• take care of the prosthesis.
  • put on (don) and take off (doff) the prosthesis.
  • walk on different types of surfaces, including stairs and uneven terrain.
  • handle emergencies safely, including falling down and getting up again.
  • perform daily activities at home, at work, and even in a car.
  • investigate new things you may be uncertain of, including sports and recreational activities.

What can I do to prepare for a prosthesis?

There is a lot you can and must do to be able to use a prosthesis and use it well. The top priorities are…

  • exercising to build the muscles needed for balance and ambulation.
  • preparing and taking care of your residual limb to attain a proper, sound shape for the prosthesis.
  • learning proper body positioning and strengthening to maintain tone and prevent contractures.
  • attending a support group to assist in working through the loss of a limb.

How often should I visit my prosthetist?

It is suggested that appointments be made every three to six months for ordinary maintenance and care. If you experience a slight change in your weight or your activity level has been modified, have an assessment completed.

Should I wear my prosthesis when sleeping?

It is suggested that the prosthesis be removed before going to sleep.

Can different shoes be worn with my prosthesis?

It is possible to wear different shoes, but it is suggested that the heel height is the same. The prosthesis is aligned with shoes you provide, so altering the shoe and heel height may impact the prosthesis fit. A low heel walking shoe offers the best stability. Consult your prosthetist regarding prosthetic feet that accommodate high-heeled shoes.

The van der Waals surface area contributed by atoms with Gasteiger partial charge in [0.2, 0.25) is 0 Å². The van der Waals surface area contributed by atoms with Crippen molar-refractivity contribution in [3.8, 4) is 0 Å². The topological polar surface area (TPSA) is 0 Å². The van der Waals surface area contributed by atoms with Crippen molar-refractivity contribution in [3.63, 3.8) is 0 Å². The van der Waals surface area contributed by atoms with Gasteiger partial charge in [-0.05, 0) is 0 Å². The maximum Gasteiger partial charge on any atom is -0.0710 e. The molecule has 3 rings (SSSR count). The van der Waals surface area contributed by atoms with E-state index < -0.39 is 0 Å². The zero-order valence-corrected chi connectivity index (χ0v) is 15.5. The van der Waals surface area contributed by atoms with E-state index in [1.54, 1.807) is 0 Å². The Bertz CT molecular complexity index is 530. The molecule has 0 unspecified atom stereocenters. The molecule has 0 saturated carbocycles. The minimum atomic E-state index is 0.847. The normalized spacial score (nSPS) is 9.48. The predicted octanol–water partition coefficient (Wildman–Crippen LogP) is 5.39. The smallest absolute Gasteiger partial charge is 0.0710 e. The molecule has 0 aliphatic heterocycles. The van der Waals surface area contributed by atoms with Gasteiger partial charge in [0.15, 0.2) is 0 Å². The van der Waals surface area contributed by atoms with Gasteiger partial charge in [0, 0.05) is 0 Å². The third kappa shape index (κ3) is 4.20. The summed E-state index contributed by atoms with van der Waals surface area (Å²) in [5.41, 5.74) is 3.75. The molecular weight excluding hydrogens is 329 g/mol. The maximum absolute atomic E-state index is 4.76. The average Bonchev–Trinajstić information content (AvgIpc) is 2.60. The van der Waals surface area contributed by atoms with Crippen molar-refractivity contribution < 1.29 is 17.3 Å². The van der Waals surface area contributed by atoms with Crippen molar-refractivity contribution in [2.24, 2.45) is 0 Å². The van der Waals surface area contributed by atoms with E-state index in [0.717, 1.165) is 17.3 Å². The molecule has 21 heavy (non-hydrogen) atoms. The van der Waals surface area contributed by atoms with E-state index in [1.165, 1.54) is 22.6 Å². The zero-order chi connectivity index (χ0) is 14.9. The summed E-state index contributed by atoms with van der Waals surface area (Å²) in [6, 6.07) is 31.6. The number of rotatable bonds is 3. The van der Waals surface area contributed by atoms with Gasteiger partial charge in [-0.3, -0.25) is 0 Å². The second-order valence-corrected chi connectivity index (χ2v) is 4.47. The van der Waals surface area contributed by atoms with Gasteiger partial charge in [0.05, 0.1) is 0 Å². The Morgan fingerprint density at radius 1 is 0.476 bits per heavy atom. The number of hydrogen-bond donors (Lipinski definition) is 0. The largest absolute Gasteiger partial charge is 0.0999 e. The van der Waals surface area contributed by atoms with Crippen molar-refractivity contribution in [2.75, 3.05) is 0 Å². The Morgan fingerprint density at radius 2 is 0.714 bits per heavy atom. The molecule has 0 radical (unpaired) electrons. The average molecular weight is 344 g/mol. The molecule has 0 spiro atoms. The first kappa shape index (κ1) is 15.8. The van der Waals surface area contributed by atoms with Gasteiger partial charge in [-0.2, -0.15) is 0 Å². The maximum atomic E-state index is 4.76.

Will I need to use a wheelchair or crutches?

Some people choose not to use a prosthesis, relying exclusively on mobility devices. However, with a prosthesis, the use of crutches or a wheelchair depends on several factors, including…

  • level of amputation.
  • whether you have a single or bilateral amputation.
  • your respective level of balance and strength.

Most amputees have a pair of crutches for times when the limb is off, including nighttime trips to the bathroom, showering, participating in certain sports, and to help if problems arise that may require leaving the prosthesis off for any length of time.

If you are a person who has lost both legs, you will probably use a wheelchair some of the time. Unilateral amputees may find it helpful to use a cane or crutches for balance and support in the early stages of walking or just to have a break from the prosthesis. This is an individual decision based on factors such as age, balance, strength, and sense of security.

Can the limb break down?

Yes, over time the residual limb will shrink and gradually change shape, which will require repair or replacement of the prosthesis, so it’s a good idea to know about warranties and what to expect from your prosthetist. Have small problems with your prosthesis taken care of promptly. If you wear a prosthesis too long when it needs repairs or replacement, you can do harm, not only to your residual limb, but to other parts of your body. Strain on other muscles, especially in your back and shoulders, will affect posture in addition to performance of the device and energy needed to use it. Early prevention is more valuable than long-term treatment.

Does insurance pay for prosthetic and orthotic services?

Insurance companies often fully or partially cover various prosthetic and orthotic services. You may require preauthorization for a product or service, so contact your insurance company to take full advantage of your benefits.